Monday 26 April 2010

Tullamore Dew up for sale

The Sunday Business Post reported yesterday that C&C has put its spirits division up for sale. That interests us because C&C owns the Tullamore Dew brand, number two in global sales of Irish whiskey (after Jameson, of course). The newspaper puts a value of €200m on the deal.

C&C has done well enough out of spirits. The division has remained consistently profitable while the rest of the company lurched from boom to bust in recent years. But it has definitely suffered from a lack of focus. Although the Tullamore Dew brand is strong, C&C failed to exploit that. In the last couple of years, two new Dews suddenly appeared - one a 10-year old blend, the other a 10-year old single malt. As if that was not confusing enough, the two whiskeys are made in different distilleries (Midleton and Cooley).

C&C has a great cider product (Magners / Bulmers) that it has been pouring its energies into, along with a more recent sideline in beer to compensate for the seasonal nature of cider sales. No doubt they can use the money from flogging the spirits division to continue the push into long drinks.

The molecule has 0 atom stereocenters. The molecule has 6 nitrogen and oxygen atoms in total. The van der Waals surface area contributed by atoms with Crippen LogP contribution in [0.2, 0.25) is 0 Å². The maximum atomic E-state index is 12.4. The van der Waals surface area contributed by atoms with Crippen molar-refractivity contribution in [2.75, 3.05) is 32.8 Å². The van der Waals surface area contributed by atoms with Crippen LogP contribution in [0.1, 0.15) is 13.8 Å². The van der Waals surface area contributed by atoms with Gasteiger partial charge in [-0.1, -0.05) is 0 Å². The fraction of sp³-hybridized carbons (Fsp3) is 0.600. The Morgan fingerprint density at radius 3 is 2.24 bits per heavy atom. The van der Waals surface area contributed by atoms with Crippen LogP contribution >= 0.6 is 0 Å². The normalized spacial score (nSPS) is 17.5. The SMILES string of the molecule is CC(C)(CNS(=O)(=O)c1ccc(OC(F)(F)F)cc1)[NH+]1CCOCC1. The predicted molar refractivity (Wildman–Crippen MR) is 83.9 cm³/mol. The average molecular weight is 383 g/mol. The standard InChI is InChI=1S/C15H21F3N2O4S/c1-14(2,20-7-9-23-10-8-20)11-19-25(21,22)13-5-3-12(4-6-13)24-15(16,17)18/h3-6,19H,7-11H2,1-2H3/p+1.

The interesting question is: who will buy the whiskey business? Pernod Ricard makes Tullamore Dew on C&C's behalf so taking the brand in house would give them a bigger return on something they are making anyway. But they already have a global Irish whiskey brand in Jameson and have shown no particular interest in building their other brands (Powers and Paddy, in particular) to compete with it.

Diageo owns Bushmills which is due to go head-to-head with Jameson in the next few years as maturing stocks are built up. Would they want another whiskey that is made by their rival? Would they move its manufacture to the Bushmills distillery, a distillery that only makes single malt?

It would be great if Cooley could find the money to pick up Tullamore Dew. They own the stills from the old Tullamore distillery and the sales volume of Tullamore Dew would allow them to fire those stills up again. But that's a hefty investment for a company that made a gross profit of only €3.3m in 2008.

I'll be watching this story very closely...